Structural sexism: FSU researcher offers new perspective on gender and health inequality
In a new study published in the American Sociological Review, FSU Assistant Professor Patricia Homan developed a new structural sexism approach to the study of gender inequality and health.
Breastfeeding moms' milk can transfer lifelong protection against infection to their babies
Research in mice has found that the transfer of immunity from mum to baby can be long-term, beyond the period of breastfeeding.
Russian scientists investigate new materials for Li-ion batteries of miniature sensors
Researchers of Peter the Great St. Petersburg Polytechnic University (SPbPU) are developing new materials for solid-state thin-film Li-ion batteries for micro and nanodevices.
Fuels out of thin air: New path to capturing and upgrading CO2
Engineering researchers at the University of Toronto have developed a new electrochemical path to transform CO2 into valuable products such as jet fuel or plastics.
The grammar of cell development branching time
One of the greatest achievements of science in recent years is the technology for obtaining information about thousands of individual cells extracted from an organism.
Intelligent algorithms for genome research
In order to find out which genes are responsible for diseases such as cancer or diabetes, scientists nowadays frequently resort to using machine-learning models.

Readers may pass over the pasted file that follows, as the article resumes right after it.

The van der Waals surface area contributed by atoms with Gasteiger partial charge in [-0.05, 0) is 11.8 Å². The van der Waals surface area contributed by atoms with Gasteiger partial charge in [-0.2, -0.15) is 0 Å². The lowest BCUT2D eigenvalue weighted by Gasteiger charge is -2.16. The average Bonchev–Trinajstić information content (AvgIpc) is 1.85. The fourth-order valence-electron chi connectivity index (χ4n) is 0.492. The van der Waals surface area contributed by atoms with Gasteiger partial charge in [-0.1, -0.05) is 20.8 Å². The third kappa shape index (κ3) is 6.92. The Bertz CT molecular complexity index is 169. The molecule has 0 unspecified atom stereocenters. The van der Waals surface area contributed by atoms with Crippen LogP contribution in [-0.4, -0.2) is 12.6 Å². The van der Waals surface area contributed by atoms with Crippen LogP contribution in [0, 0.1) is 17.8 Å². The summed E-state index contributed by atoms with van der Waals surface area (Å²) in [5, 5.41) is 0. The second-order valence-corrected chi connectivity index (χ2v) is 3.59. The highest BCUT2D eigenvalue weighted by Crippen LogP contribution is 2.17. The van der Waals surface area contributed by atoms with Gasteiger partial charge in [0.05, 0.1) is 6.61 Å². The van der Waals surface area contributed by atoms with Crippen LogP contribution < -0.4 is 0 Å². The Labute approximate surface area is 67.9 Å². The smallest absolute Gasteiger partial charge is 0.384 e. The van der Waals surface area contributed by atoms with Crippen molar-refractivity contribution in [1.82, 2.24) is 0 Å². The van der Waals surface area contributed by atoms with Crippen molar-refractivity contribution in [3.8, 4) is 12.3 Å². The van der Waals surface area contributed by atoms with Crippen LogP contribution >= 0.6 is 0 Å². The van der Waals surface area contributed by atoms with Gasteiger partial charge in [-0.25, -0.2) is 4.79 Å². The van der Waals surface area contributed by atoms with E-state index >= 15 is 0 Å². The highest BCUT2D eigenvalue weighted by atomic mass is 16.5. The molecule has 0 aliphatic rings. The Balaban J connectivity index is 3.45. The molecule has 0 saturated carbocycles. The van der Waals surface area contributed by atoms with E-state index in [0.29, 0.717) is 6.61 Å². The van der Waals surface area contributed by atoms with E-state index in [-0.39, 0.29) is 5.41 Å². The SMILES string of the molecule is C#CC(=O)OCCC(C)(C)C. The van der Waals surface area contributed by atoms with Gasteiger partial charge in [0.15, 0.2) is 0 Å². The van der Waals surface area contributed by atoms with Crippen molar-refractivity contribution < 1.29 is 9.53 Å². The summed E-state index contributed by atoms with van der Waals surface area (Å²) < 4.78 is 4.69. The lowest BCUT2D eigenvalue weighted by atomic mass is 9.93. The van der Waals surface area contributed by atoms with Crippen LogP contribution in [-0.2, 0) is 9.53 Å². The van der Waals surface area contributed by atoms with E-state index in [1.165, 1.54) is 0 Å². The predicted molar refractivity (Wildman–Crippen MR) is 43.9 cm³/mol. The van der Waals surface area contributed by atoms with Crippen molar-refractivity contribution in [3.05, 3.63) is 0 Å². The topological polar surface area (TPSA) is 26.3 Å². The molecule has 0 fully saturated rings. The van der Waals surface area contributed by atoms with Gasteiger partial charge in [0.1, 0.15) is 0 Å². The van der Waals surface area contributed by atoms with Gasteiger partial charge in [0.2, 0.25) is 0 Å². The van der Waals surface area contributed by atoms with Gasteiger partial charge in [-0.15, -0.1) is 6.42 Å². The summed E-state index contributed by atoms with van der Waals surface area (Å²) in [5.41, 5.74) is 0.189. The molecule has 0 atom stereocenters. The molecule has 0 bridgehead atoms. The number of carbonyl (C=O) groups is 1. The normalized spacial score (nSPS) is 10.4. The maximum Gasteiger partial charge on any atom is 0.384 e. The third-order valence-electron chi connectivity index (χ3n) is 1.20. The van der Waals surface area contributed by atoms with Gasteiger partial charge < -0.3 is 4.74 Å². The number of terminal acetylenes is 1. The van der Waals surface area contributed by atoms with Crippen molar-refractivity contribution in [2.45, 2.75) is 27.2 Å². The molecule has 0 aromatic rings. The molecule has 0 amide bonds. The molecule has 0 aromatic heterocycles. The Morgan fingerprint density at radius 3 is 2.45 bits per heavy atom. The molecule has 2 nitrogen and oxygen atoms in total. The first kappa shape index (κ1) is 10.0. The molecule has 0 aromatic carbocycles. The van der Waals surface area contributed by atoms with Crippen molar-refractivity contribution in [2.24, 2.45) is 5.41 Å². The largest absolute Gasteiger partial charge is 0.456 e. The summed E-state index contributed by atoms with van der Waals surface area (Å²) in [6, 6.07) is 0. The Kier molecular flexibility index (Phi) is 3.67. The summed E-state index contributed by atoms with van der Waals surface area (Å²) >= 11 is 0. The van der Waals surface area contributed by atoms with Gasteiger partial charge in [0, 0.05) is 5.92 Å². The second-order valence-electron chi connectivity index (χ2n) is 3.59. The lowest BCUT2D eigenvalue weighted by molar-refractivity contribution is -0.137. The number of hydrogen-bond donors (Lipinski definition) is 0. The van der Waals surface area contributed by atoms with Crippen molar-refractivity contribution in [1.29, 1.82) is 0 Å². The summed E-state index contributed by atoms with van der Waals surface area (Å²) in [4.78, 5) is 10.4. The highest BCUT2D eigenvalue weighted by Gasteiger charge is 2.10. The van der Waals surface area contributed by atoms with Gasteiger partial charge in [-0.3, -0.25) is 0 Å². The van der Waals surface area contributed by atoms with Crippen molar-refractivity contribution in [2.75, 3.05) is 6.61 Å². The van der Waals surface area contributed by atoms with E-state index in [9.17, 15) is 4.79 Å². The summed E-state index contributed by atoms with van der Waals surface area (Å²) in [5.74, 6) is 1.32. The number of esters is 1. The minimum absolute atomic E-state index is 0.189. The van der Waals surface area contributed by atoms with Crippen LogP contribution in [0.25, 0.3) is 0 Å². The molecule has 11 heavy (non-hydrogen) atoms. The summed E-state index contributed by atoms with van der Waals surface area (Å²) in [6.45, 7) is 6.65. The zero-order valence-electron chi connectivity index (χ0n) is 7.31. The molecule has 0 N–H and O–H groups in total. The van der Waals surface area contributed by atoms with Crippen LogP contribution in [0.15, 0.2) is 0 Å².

Seeing disfigured faces prompts negative brain and behavior responses
A new study led by Penn Medicine researchers, which published today in Scientific Reports, found that people have implicit negative biases against people with disfigured faces, without knowingly harboring such biases.
Striped maple trees often change sexes, with females more likely to die
Although pollen has covered cars for weeks and allergy sufferers have been sneezing, we think of sex as being the realm of animals.
Cognitive behavior therapy shown to improve multiple menopause symptoms
Although hormone therapy (HT) is the most commonly recommended treatment for menopause symptoms, research is ongoing for alternatives, especially nonpharmacologic options.
The University of Cordoba guides plants towards obtaining iron
A team at the University of Cordoba relates the presence of beneficial organisms in plant roots to their response to iron deficiency.
Birds perceive 'warm' colors differently from 'cool' ones
Birds may not have a word for maroon. Or burnt sienna.
Key link discovered between tissue cell type and different forms of arthritis
Research shows, for the first time, that different types of fibroblasts -- the most common cells of connective tissue in animals -- are organized in different layers in the joint and are responsible for two very different forms of arthritis; osteoarthritis and rheumatoid arthritis.